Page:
Into every life, a little spam must fall. About half the e-mail sent every day is junk. You can be as careful as you want with your e-mail address, yet somehow, word gets out, and the junk flows in. But there is one thing you can do to trace leaks when they occur, and it's free.
The secret is to create a new e-mail address every time you open a new account or contact a company. For example, when you deal with United Airlines, you might make an address called United12345@yahoo.com. For Dell, it might be DellAddressForMe@hotmail.com.
Then, when spam comes in, you can look at the address it was sent to and know who leaked your details. If spam starts trickling in via AcmeBirdSeed3923, you'll know that it was Acme that's got the leak, since it was the only company that uses that particular e-mail address.
Creating new addresses on the free webmail services can be a lot of work, but if you're always dealing with the same few companies, you'll complete the job soon. The downside of free webmail services is that for many of them, it costs money to forward mail to your normal inbox. Yahoo Mail charges $20 a year for that. Gmail does it for free.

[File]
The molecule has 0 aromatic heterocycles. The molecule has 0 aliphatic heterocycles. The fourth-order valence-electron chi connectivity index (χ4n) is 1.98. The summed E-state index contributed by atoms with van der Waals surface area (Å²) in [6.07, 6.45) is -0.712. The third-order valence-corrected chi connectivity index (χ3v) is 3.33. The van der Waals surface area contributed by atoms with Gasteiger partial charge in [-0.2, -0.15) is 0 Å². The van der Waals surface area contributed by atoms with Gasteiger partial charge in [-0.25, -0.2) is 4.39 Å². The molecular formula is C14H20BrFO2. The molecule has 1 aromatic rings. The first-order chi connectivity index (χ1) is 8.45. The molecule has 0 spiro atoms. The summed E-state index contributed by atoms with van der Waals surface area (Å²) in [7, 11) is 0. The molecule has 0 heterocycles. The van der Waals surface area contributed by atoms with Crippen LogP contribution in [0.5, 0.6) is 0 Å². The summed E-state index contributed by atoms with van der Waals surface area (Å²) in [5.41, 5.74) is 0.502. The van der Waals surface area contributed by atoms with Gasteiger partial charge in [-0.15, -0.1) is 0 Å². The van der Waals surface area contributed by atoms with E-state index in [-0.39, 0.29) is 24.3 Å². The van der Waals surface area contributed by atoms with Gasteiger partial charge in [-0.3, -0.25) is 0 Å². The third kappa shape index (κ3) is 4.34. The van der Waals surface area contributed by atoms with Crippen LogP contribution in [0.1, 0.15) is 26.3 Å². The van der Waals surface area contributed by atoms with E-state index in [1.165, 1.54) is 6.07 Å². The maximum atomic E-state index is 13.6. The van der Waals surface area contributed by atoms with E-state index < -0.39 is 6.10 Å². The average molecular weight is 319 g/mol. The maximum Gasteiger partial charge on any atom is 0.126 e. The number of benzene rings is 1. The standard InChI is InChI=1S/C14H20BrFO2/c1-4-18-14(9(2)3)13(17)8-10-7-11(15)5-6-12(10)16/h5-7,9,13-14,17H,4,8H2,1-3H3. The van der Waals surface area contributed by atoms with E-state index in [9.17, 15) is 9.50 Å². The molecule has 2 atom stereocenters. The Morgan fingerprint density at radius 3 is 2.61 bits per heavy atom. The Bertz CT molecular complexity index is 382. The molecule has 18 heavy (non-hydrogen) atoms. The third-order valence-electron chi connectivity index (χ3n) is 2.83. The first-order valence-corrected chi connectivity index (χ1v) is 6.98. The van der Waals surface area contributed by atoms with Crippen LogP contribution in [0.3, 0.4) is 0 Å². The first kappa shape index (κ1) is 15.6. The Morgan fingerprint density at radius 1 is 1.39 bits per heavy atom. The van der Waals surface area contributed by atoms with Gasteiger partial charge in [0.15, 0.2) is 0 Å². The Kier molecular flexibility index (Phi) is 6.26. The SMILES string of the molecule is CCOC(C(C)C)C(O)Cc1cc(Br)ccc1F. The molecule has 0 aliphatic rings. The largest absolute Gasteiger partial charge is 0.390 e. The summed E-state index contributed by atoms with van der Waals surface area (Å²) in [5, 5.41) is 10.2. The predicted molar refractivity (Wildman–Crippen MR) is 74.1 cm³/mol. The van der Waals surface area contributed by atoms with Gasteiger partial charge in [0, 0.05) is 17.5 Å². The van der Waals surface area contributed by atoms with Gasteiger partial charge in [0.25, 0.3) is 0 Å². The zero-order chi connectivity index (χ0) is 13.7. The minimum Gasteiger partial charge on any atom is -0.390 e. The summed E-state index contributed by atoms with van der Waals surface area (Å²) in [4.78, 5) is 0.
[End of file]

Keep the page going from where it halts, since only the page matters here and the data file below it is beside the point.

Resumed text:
The solution is quicker if you have your own Web domain like I do. In that case, you can often configure your e-mail so that anything sent to your @yourwebsite.com address will wind up in the same inbox. You don't have to have your own website, only your own domain by a hosting company. There are lots of them out there. Mine charges as little as $6 a month for unlimited e-mail addresses, and others charge as little as $4 a month for 100 addresses, which is plenty for most of your day-to-day business dealings.
This method won't halt spam. Spam is the tax of the Internet. It's really only good for catching liars as they break privacy agreements with you. There's some satisfaction in being able to prove when a company that claims to be protecting your information is not doing it. You may even get some freebies if you bring it to its attention.
There are lots of ways that your e-mail address can be harvested with no one's permission. Anytime you publish it online, for example, you're open to web crawlers taking it and beating you over the head with it. But this method will at least let you know which businesses are playing dirty with your personal contact information.
If you're site-specific with the e-mail addresses you give out, you'll know who the culprits are.
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